A free trade deal between the United States and the tiny Persian Gulf Kingdom of Bahrain is causing friction with other Arab states, which say the pact could weaken their economic bloc ahead of future trade talks with Washington. Under the deal Bahrain will open its services market wider than any other U.S. trading partner, adopt Washington's preferred intellectual property rules and open government procurement to U.S. companies. The Bush administration has completed FTAs with 10 other countries: Chile, Singapore, Guatemala, El Salvador, Honduras, Nicaragua, Costa Rica, Australia, Morocco and the Dominican Republic. It is currently negotiating deals with ten other relatively small markets as part of its strategy: Panama, Colombia, Ecuador, Peru, Thailand, and with the five nations of the Southern African Customs Union (SACU) -- Botswana, South Africa, Lesotho, Swaziland and Namibia. December 2004.
Developing countries have entered into a large number of bilateral investment treaties, free trade agreements or regional trade agreements that, among other matters, include provisions for the protection of foreign investors on the basis of most-favoured-nation and national treatment principles. Under these agreements, host countries assume broad obligations for the protection of foreign investments, particularly against expropriation and strife. August 2004.
With world trade talks reviving, adherents of the multilateral trade system are hoping this will slow down the proliferation of bilateral free trade agreements. Many groups are calling for a review of the implications of such biletarl agreements.By Martin Khor.
Under the deal Bahrain will open its services market wider than any other U.S. trading partner, adopt Washington's preferred intellectual property rules and open government procurement to U.S. companies. December 2004.
It is logical that some of the Gulf Cooperation Council (GCC) countries, chiefly Saudi Arabia, are not convinced about Bahrain’s decision to sign a free trade agreement (FTA) with the United States. Such has been the opposition to the September pact - which is yet to come into force - that some of them are even urging Manama to back away from the deal and "honor a regional agreement." December 2004.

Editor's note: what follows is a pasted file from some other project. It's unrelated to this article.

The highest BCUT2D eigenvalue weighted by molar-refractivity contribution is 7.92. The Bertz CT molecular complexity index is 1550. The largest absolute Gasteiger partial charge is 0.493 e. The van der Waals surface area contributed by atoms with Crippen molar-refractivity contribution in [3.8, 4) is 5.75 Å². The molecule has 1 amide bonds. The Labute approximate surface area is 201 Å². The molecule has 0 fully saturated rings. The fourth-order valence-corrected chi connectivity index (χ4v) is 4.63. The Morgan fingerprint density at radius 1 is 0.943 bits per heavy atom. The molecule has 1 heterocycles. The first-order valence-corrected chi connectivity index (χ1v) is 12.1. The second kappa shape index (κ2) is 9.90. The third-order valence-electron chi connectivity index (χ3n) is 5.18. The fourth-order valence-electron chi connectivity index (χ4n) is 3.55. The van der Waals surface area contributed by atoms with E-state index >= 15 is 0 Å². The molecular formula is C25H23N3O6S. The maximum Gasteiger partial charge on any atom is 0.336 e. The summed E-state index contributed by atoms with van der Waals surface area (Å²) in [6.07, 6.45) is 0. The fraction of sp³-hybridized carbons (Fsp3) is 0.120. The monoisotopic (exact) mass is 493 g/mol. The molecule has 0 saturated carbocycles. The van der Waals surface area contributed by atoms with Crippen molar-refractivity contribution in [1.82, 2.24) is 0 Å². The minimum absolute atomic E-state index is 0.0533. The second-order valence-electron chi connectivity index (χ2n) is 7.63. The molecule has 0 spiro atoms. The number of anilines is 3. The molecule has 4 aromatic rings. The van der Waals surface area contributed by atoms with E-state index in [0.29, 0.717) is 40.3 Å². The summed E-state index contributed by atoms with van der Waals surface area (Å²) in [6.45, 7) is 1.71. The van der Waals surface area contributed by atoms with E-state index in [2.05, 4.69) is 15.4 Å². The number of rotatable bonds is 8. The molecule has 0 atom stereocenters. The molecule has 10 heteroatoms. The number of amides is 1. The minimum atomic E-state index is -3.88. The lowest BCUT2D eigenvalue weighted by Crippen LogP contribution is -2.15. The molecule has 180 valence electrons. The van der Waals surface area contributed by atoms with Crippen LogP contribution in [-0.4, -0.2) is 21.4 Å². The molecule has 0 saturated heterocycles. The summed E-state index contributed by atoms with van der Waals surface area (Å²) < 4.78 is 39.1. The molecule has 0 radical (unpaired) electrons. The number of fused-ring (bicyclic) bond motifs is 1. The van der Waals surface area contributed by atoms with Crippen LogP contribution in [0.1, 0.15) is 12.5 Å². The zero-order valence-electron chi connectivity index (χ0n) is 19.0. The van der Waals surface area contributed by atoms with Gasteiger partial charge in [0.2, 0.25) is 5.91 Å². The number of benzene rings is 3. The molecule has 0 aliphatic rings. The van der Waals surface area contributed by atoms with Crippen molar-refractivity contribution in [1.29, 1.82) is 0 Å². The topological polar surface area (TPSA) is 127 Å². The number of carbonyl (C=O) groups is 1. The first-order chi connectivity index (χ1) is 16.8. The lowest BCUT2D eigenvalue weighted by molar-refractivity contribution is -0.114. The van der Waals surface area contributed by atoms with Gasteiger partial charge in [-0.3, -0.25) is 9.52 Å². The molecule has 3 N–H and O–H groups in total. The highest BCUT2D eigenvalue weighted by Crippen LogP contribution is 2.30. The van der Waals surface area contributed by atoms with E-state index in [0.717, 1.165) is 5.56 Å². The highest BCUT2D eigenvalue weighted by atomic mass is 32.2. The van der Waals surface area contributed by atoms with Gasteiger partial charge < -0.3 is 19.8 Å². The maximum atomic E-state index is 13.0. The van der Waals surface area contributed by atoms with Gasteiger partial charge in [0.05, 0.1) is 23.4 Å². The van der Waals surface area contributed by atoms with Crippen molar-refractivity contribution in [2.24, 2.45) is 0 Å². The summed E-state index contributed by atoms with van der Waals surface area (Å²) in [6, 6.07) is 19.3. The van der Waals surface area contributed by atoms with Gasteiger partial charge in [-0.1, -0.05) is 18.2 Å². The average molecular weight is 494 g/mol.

"The Chilean Alliance for Just and Responsible Trade (ACJR) and the Alliance for Responsible Trade (ART) declare our great disappointment with the results of the negotiations for a Free Trade Agreement (FTA) between our two nations. While we do not oppose economic integration as such, we insist that it serve to promote equitable and sustainable development for all of the countries involved. We are very concerned that this bilateral accord, instead of serving that goal, simply replicates many of the terms of the failed North American Free Trade Agreement (NAFTA) and the Chile-Canada Free Trade Agreement and will likely prove disastrous for social, gender and economic equity, jobs and wages, and the environments in our two countries".
In 2008, Colombia remains the most dangerous country in the world in which to be a trade unionist. This paper outlines key talking points surrounding the Colombia Free Trade Agreement (FTA) and labour rights abuses. The agreement investment rules replicate the extreme investor privileges and investor-state private enforcement found in NAFTA and CAFTA. 2008 (pdf).
This new report shows that the Colombian government prioritizes military security for the country to guarantee private investment and contends that this strategy will bring personal security for its people. In reality, the result is increased militarization and the kind of private investment, such as natural resource extraction and development of cash crops, which actually escalate the conflict and insecurity. Moreover, these policies are carried out at the expense of social investment, such as education and healthcare. April 2008 (pdf).
The U.S.-Colombia FTA and its links to militarization is yet another manifestation of the "one-size-fits-all" model that does not live up to the interfaith principles and the AFSC working party document entitled "Putting Dignity at the Heart of the Global Economy". In addition, given the state of war and largely U.S. funded militarization in Colombia, a new principle is provided that states, "International trade and investment systems should be designed to diminish the likelihood and longevity of violent conflicts". Examples that the FTA does not measure up to the principles are highlighted in this report. August 2006.